Sunday, July 12, 2020

Death of Henri IV

From Vincent J. Pitts, Henri IV of France: His Reign and Age:
On a cloudless day in May 1610, a solitary figure stepped out of the shadows on a narrow Paris street and murdered his king with a carving knife. The assassin later insisted that he had acted to prevent his sovereign, Henri IV, from “making war on the pope,” a justification offering more than a little unintended irony. Henri IV’s success in ending decades of debilitating civil war between Catholics and Calvinists underlay the achievements of his reign. His death at the hands of a religious fanatic made him the last prominent victim in the cycle of sectarian violence he sought to close. 
The French have never forgotten the monarch so savagely slain that day. Henri’s image has undergone many transformations over the intervening centuries as generations of polemicists and historians have fashioned an Henri to their own liking. Seventeenth-century chroniclers saw him as a pious and dutiful monarch; eighteenth-century authors portrayed a skeptical, tolerant, enlightened despot; nineteenth- and early twentieth-century writers, royalist and republican alike, found use for an earthy, jovial, crowned peasant, a son of the southwest, whose personal traits were those of a French “everyman”. In all these incarnations, however, Henri remained the king who had put an end to decades of civil strife, restored his kingdom to prosperity, and reclaimed France’s place as a leading power in Europe, able and willing to challenge Spain for predominance on the continent. (Read more.)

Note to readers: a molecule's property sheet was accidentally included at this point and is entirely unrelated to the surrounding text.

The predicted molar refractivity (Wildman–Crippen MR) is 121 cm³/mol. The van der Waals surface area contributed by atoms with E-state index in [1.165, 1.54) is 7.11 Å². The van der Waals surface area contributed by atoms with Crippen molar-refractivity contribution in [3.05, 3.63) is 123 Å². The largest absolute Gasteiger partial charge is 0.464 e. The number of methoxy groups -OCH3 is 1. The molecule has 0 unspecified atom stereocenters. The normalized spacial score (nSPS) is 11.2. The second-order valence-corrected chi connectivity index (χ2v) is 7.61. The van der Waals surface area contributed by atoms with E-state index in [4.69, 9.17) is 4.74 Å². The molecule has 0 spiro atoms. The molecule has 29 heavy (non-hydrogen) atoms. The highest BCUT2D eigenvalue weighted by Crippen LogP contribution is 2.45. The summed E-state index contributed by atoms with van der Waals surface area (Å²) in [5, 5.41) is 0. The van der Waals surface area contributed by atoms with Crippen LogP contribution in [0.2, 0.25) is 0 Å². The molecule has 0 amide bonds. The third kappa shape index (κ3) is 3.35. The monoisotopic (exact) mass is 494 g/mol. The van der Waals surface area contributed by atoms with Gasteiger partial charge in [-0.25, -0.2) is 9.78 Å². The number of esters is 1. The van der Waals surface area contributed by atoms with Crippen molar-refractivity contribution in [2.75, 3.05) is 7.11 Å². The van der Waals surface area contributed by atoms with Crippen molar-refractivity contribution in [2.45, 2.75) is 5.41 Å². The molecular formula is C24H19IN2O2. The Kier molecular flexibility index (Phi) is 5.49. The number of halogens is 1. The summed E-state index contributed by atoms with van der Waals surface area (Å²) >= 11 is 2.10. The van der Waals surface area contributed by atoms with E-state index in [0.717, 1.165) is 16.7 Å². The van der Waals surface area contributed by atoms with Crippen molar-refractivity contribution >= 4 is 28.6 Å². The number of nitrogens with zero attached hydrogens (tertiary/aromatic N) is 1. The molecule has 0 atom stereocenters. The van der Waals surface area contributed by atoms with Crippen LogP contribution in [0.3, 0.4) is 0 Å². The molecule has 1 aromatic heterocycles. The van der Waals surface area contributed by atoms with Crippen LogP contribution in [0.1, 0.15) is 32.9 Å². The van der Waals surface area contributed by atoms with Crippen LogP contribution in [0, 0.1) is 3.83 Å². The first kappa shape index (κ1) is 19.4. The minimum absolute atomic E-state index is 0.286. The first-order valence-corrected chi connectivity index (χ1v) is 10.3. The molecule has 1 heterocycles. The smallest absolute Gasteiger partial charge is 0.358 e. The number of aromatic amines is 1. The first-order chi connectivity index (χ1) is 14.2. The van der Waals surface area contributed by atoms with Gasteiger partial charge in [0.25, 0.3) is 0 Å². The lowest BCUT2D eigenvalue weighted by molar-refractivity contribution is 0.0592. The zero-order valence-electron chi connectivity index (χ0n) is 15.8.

No comments: